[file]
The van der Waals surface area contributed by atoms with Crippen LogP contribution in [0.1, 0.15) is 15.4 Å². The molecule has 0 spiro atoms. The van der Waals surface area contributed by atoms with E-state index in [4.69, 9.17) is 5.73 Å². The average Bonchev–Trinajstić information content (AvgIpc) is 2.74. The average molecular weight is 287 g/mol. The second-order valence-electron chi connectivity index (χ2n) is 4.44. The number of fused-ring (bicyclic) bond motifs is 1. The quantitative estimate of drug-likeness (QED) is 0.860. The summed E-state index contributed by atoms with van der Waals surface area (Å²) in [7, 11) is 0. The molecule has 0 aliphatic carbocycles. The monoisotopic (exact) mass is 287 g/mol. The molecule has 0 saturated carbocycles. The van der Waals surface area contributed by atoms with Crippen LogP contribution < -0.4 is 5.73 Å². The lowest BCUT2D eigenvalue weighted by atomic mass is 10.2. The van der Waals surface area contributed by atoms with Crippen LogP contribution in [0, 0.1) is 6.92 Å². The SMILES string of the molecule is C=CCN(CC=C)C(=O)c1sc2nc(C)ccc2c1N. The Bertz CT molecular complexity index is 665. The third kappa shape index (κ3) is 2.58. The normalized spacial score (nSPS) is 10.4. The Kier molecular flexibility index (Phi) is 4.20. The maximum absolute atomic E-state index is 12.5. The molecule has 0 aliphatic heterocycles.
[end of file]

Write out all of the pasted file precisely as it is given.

The van der Waals surface area contributed by atoms with Crippen LogP contribution in [0.1, 0.15) is 15.4 Å². The molecule has 0 spiro atoms. The van der Waals surface area contributed by atoms with E-state index in [4.69, 9.17) is 5.73 Å². The average Bonchev–Trinajstić information content (AvgIpc) is 2.74. The average molecular weight is 287 g/mol. The second-order valence-electron chi connectivity index (χ2n) is 4.44. The number of fused-ring (bicyclic) bond motifs is 1. The quantitative estimate of drug-likeness (QED) is 0.860. The summed E-state index contributed by atoms with van der Waals surface area (Å²) in [7, 11) is 0. The molecule has 0 aliphatic carbocycles. The monoisotopic (exact) mass is 287 g/mol. The molecule has 0 saturated carbocycles. The van der Waals surface area contributed by atoms with Crippen LogP contribution < -0.4 is 5.73 Å². The lowest BCUT2D eigenvalue weighted by atomic mass is 10.2. The van der Waals surface area contributed by atoms with Crippen LogP contribution in [0, 0.1) is 6.92 Å². The SMILES string of the molecule is C=CCN(CC=C)C(=O)c1sc2nc(C)ccc2c1N. The Bertz CT molecular complexity index is 665. The third kappa shape index (κ3) is 2.58. The normalized spacial score (nSPS) is 10.4. The Kier molecular flexibility index (Phi) is 4.20. The maximum absolute atomic E-state index is 12.5. The molecule has 0 aliphatic heterocycles.